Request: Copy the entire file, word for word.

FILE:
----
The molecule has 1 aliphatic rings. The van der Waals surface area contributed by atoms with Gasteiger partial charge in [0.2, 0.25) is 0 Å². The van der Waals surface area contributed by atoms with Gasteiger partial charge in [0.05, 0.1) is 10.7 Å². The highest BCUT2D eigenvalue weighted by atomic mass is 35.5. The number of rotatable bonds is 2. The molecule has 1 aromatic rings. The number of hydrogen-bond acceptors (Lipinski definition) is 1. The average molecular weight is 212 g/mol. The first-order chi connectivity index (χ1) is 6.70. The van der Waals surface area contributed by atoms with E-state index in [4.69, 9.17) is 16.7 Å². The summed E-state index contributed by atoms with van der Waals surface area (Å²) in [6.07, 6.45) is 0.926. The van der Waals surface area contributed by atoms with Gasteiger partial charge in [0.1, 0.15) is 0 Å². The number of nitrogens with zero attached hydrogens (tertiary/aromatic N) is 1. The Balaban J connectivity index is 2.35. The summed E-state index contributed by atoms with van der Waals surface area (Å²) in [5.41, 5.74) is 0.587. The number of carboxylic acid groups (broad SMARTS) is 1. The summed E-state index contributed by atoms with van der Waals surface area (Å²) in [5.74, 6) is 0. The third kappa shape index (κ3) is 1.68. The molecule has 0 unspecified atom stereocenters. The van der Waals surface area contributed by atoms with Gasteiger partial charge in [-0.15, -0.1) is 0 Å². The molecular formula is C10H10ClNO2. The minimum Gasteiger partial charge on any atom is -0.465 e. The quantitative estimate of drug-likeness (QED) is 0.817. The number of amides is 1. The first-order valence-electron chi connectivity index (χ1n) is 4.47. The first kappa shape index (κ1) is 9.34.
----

The molecule has 1 aliphatic rings. The van der Waals surface area contributed by atoms with Gasteiger partial charge in [0.2, 0.25) is 0 Å². The van der Waals surface area contributed by atoms with Gasteiger partial charge in [0.05, 0.1) is 10.7 Å². The highest BCUT2D eigenvalue weighted by atomic mass is 35.5. The number of rotatable bonds is 2. The molecule has 1 aromatic rings. The number of hydrogen-bond acceptors (Lipinski definition) is 1. The average molecular weight is 212 g/mol. The first-order chi connectivity index (χ1) is 6.70. The van der Waals surface area contributed by atoms with E-state index in [4.69, 9.17) is 16.7 Å². The summed E-state index contributed by atoms with van der Waals surface area (Å²) in [6.07, 6.45) is 0.926. The van der Waals surface area contributed by atoms with Gasteiger partial charge in [0.1, 0.15) is 0 Å². The number of nitrogens with zero attached hydrogens (tertiary/aromatic N) is 1. The Balaban J connectivity index is 2.35. The summed E-state index contributed by atoms with van der Waals surface area (Å²) in [5.41, 5.74) is 0.587. The number of carboxylic acid groups (broad SMARTS) is 1. The summed E-state index contributed by atoms with van der Waals surface area (Å²) in [5.74, 6) is 0. The third kappa shape index (κ3) is 1.68. The molecule has 0 unspecified atom stereocenters. The van der Waals surface area contributed by atoms with Gasteiger partial charge in [-0.15, -0.1) is 0 Å². The molecular formula is C10H10ClNO2. The minimum Gasteiger partial charge on any atom is -0.465 e. The quantitative estimate of drug-likeness (QED) is 0.817. The number of amides is 1. The first-order valence-electron chi connectivity index (χ1n) is 4.47. The first kappa shape index (κ1) is 9.34.